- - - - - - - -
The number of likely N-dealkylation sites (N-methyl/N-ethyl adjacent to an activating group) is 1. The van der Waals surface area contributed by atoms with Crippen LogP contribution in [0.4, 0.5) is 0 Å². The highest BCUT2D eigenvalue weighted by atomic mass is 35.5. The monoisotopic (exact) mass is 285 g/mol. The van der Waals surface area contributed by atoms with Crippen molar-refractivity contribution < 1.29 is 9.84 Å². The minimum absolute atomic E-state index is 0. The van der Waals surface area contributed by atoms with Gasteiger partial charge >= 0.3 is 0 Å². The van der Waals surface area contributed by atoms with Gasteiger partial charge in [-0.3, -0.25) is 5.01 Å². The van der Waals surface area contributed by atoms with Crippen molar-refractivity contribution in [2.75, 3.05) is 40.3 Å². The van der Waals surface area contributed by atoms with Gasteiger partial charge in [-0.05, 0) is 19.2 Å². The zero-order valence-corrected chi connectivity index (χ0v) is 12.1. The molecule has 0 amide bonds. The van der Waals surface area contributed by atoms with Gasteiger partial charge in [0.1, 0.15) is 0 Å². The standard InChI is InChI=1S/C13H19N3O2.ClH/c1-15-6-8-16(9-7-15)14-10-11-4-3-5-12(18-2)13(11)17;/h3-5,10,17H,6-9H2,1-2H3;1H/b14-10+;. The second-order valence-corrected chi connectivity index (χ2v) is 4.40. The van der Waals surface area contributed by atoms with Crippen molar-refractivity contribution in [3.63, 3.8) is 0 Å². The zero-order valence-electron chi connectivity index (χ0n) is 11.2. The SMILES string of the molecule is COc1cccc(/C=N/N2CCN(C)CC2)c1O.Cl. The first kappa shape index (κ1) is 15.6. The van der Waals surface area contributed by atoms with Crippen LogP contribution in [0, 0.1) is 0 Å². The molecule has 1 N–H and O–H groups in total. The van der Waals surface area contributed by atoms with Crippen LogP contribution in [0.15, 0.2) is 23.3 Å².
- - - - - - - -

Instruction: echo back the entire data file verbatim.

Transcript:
The number of likely N-dealkylation sites (N-methyl/N-ethyl adjacent to an activating group) is 1. The van der Waals surface area contributed by atoms with Crippen LogP contribution in [0.4, 0.5) is 0 Å². The highest BCUT2D eigenvalue weighted by atomic mass is 35.5. The monoisotopic (exact) mass is 285 g/mol. The van der Waals surface area contributed by atoms with Crippen molar-refractivity contribution < 1.29 is 9.84 Å². The minimum absolute atomic E-state index is 0. The van der Waals surface area contributed by atoms with Gasteiger partial charge >= 0.3 is 0 Å². The van der Waals surface area contributed by atoms with Gasteiger partial charge in [-0.3, -0.25) is 5.01 Å². The van der Waals surface area contributed by atoms with Crippen molar-refractivity contribution in [2.75, 3.05) is 40.3 Å². The van der Waals surface area contributed by atoms with Gasteiger partial charge in [-0.05, 0) is 19.2 Å². The zero-order valence-corrected chi connectivity index (χ0v) is 12.1. The molecule has 0 amide bonds. The van der Waals surface area contributed by atoms with Gasteiger partial charge in [0.1, 0.15) is 0 Å². The standard InChI is InChI=1S/C13H19N3O2.ClH/c1-15-6-8-16(9-7-15)14-10-11-4-3-5-12(18-2)13(11)17;/h3-5,10,17H,6-9H2,1-2H3;1H/b14-10+;. The second-order valence-corrected chi connectivity index (χ2v) is 4.40. The van der Waals surface area contributed by atoms with Crippen molar-refractivity contribution in [3.63, 3.8) is 0 Å². The zero-order valence-electron chi connectivity index (χ0n) is 11.2. The SMILES string of the molecule is COc1cccc(/C=N/N2CCN(C)CC2)c1O.Cl. The first kappa shape index (κ1) is 15.6. The van der Waals surface area contributed by atoms with Crippen LogP contribution in [0, 0.1) is 0 Å². The molecule has 1 N–H and O–H groups in total. The van der Waals surface area contributed by atoms with Crippen LogP contribution in [0.15, 0.2) is 23.3 Å².